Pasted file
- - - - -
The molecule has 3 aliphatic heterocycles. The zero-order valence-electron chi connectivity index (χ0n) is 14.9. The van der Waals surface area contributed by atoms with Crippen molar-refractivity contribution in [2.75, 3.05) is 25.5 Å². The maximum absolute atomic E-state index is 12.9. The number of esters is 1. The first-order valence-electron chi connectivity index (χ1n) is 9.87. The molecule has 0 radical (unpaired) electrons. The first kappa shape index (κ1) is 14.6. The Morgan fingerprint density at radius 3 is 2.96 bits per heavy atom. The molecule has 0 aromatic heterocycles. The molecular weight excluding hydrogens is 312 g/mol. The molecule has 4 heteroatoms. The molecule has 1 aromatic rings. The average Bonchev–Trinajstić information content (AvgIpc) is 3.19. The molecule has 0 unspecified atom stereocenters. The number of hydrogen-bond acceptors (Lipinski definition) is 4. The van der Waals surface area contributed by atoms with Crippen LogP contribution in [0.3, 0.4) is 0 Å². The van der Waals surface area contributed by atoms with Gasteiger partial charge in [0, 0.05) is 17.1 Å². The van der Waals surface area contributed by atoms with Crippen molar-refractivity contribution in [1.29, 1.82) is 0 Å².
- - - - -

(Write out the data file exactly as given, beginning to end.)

The molecule has 3 aliphatic heterocycles. The zero-order valence-electron chi connectivity index (χ0n) is 14.9. The van der Waals surface area contributed by atoms with Crippen molar-refractivity contribution in [2.75, 3.05) is 25.5 Å². The maximum absolute atomic E-state index is 12.9. The number of esters is 1. The first-order valence-electron chi connectivity index (χ1n) is 9.87. The molecule has 0 radical (unpaired) electrons. The first kappa shape index (κ1) is 14.6. The Morgan fingerprint density at radius 3 is 2.96 bits per heavy atom. The molecule has 0 aromatic heterocycles. The molecular weight excluding hydrogens is 312 g/mol. The molecule has 4 heteroatoms. The molecule has 1 aromatic rings. The average Bonchev–Trinajstić information content (AvgIpc) is 3.19. The molecule has 0 unspecified atom stereocenters. The number of hydrogen-bond acceptors (Lipinski definition) is 4. The van der Waals surface area contributed by atoms with Crippen LogP contribution in [0.3, 0.4) is 0 Å². The van der Waals surface area contributed by atoms with Gasteiger partial charge in [0, 0.05) is 17.1 Å². The van der Waals surface area contributed by atoms with Crippen molar-refractivity contribution in [1.29, 1.82) is 0 Å².